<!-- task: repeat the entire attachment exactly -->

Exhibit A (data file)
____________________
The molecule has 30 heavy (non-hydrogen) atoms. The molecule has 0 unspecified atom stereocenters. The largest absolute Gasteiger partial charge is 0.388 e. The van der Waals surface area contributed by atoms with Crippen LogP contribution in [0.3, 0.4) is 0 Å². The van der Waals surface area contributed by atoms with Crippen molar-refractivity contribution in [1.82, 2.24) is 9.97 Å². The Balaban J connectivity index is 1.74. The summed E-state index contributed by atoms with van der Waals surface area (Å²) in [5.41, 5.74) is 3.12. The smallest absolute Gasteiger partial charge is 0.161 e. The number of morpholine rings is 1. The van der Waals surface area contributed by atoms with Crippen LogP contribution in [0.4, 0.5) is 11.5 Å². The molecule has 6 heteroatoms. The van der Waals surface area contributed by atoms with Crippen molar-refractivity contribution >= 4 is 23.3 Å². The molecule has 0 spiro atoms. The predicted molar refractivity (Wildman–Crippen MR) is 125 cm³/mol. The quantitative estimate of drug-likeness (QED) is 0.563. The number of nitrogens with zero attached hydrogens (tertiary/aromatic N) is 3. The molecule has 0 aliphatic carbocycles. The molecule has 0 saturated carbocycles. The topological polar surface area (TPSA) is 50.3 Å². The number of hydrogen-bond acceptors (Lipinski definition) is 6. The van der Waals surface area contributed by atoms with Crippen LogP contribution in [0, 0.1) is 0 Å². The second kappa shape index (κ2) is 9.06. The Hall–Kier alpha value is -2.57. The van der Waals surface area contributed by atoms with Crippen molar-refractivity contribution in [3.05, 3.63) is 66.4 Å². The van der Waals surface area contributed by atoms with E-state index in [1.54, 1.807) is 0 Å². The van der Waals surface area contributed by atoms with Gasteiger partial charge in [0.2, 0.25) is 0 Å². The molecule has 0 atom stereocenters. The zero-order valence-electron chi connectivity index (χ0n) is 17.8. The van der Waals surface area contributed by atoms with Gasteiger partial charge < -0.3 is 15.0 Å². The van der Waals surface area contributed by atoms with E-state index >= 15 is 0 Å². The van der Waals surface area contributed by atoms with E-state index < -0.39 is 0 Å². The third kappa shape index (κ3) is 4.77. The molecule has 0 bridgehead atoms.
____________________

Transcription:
The molecule has 30 heavy (non-hydrogen) atoms. The molecule has 0 unspecified atom stereocenters. The largest absolute Gasteiger partial charge is 0.388 e. The van der Waals surface area contributed by atoms with Crippen LogP contribution in [0.3, 0.4) is 0 Å². The van der Waals surface area contributed by atoms with Crippen molar-refractivity contribution in [1.82, 2.24) is 9.97 Å². The Balaban J connectivity index is 1.74. The summed E-state index contributed by atoms with van der Waals surface area (Å²) in [5.41, 5.74) is 3.12. The smallest absolute Gasteiger partial charge is 0.161 e. The number of morpholine rings is 1. The van der Waals surface area contributed by atoms with Crippen LogP contribution in [0.4, 0.5) is 11.5 Å². The molecule has 6 heteroatoms. The van der Waals surface area contributed by atoms with Crippen molar-refractivity contribution >= 4 is 23.3 Å². The molecule has 0 spiro atoms. The predicted molar refractivity (Wildman–Crippen MR) is 125 cm³/mol. The quantitative estimate of drug-likeness (QED) is 0.563. The number of nitrogens with zero attached hydrogens (tertiary/aromatic N) is 3. The molecule has 0 aliphatic carbocycles. The molecule has 0 saturated carbocycles. The topological polar surface area (TPSA) is 50.3 Å². The number of hydrogen-bond acceptors (Lipinski definition) is 6. The van der Waals surface area contributed by atoms with Crippen LogP contribution in [0, 0.1) is 0 Å². The second kappa shape index (κ2) is 9.06. The Hall–Kier alpha value is -2.57. The van der Waals surface area contributed by atoms with Crippen molar-refractivity contribution in [3.05, 3.63) is 66.4 Å². The van der Waals surface area contributed by atoms with E-state index in [1.54, 1.807) is 0 Å². The van der Waals surface area contributed by atoms with Gasteiger partial charge in [0.2, 0.25) is 0 Å². The molecule has 0 atom stereocenters. The zero-order valence-electron chi connectivity index (χ0n) is 17.8. The van der Waals surface area contributed by atoms with Gasteiger partial charge < -0.3 is 15.0 Å². The van der Waals surface area contributed by atoms with E-state index >= 15 is 0 Å². The van der Waals surface area contributed by atoms with E-state index < -0.39 is 0 Å². The third kappa shape index (κ3) is 4.77. The molecule has 0 bridgehead atoms.